Lithuania bans symbols associated with Russian invasion of Ukraine

The Lithuanian legislature, the Seimas, Tuesday passed amendments to the Code of Administrative Offenses and the Law on Assemblies to prohibit symbols associated with Russian aggression in Ukraine. Banned symbols include the letters “V” or “Z” and the black and orange ribbon of St. George. Paulė Kuzmickienė, a member of the Seimas, said the symbols are “seen as war propaganda.”

Under the Code of Administrative Offenses, anyone convicted of the “promotion, distribution, or demonstration” of the symbols faces monetary punishments. Similarly, the updated Law on Assemblies prohibits the “display of symbols of totalitarian or authoritarian regimes used or used by those regimes for military aggression, crimes against humanity and war crimes.”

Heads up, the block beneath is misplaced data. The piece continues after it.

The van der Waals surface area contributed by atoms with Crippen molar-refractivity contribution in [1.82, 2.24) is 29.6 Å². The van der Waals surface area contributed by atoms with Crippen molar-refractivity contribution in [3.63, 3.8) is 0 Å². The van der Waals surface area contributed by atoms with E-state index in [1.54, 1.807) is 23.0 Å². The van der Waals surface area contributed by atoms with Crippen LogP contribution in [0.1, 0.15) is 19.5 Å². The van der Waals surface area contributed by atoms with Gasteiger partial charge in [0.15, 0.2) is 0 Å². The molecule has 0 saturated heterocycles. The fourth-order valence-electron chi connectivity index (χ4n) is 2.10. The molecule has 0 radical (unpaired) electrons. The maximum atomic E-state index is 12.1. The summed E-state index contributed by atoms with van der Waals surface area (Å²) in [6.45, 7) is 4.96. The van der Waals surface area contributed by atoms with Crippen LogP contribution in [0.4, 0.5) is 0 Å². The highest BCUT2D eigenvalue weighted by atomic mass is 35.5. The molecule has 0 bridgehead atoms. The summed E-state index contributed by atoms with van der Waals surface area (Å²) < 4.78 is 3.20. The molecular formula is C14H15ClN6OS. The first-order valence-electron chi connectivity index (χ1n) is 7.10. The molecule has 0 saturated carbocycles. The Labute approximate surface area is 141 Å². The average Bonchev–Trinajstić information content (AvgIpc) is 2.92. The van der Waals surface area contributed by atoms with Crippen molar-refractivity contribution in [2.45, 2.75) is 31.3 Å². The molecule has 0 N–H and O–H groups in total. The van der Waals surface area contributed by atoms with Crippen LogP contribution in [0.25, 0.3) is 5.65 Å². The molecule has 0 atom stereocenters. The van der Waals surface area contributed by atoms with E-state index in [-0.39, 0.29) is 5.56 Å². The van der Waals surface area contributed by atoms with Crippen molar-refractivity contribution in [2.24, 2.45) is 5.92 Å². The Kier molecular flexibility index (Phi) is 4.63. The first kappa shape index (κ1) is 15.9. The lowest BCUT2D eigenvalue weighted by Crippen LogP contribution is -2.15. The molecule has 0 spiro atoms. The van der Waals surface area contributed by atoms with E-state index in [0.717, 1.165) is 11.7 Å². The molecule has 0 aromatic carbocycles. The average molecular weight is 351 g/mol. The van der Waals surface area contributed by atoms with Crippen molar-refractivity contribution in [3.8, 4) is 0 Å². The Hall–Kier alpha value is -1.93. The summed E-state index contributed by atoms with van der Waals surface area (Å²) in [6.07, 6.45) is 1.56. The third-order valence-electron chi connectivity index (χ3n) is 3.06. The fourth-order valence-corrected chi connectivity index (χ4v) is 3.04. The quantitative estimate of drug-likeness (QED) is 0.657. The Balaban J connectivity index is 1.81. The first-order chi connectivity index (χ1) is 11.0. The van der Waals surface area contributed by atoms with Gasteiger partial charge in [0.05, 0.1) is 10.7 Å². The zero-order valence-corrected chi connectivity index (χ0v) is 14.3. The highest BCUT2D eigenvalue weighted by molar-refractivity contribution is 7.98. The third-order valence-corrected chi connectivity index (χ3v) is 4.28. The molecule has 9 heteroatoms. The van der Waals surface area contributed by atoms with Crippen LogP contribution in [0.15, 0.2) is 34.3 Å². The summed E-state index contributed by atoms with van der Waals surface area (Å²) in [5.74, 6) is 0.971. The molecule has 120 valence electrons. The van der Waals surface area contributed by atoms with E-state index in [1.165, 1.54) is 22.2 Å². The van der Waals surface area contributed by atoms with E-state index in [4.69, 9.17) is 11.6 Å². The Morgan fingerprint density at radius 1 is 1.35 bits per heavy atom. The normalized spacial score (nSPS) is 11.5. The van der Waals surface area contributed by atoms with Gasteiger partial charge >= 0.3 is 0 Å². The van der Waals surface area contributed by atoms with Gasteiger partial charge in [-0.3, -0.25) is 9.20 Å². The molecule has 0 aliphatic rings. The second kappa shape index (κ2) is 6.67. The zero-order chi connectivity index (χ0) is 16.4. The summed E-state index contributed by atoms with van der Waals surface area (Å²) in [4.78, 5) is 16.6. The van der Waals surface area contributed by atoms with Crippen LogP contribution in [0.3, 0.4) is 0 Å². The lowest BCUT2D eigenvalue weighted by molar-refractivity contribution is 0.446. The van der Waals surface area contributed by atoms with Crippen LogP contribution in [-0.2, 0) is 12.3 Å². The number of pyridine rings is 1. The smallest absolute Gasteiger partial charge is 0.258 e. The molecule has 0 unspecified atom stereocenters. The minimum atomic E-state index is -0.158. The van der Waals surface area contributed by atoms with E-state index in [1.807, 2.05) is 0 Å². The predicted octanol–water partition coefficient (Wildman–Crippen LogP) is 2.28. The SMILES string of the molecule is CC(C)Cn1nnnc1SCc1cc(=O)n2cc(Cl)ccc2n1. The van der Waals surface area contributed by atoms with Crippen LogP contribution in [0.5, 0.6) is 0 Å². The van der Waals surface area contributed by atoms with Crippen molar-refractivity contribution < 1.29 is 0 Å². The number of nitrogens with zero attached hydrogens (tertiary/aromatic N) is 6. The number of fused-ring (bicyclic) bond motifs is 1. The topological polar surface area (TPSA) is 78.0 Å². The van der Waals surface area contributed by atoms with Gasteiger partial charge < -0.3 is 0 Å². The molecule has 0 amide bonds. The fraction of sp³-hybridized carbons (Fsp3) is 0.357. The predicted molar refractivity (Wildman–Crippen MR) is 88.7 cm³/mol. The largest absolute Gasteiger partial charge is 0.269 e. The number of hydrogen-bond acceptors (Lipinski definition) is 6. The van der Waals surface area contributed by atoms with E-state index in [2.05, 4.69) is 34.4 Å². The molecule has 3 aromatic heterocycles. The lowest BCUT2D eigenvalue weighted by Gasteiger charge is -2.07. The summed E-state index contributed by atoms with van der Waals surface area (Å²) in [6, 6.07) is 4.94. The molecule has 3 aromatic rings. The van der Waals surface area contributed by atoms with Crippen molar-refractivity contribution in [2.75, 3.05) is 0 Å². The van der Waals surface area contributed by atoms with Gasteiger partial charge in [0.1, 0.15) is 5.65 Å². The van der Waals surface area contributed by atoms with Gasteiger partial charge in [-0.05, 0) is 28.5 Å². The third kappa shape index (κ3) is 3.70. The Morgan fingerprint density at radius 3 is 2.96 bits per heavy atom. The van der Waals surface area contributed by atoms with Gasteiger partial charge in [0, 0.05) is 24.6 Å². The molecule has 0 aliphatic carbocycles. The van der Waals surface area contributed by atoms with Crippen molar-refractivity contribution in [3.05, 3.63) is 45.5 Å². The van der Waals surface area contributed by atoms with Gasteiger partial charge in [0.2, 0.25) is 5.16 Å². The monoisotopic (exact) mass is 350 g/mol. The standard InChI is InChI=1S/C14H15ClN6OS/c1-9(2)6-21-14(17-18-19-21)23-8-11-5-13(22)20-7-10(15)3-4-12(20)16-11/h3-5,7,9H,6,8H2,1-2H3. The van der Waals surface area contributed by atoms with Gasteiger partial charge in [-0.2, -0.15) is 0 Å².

The Seimas crafted the laws with generalized wording to allow for the prohibition of “other symbols seen as expressing support for Russia’s invasion of Ukraine.” 124 members of the Seimas voted to approve both amendments. Seimas member Monika Ošmianskienė called the amendments “an important preventive step” to combat Russian propaganda as it seeks to “reverse reality, as it has already been perverted in the minds of Russian citizens.”

Last week, the speaker of the Seimas, Viktorija Čmilytė-Nielsen, called for the Ukrainian flag to replace the banner of peace. According to Čmilytė-Nielsen, the banner of peace is a “bloodstained symbol” because of its association with the war in Donetsk, but Ukraine represents “peace, European culture and values.”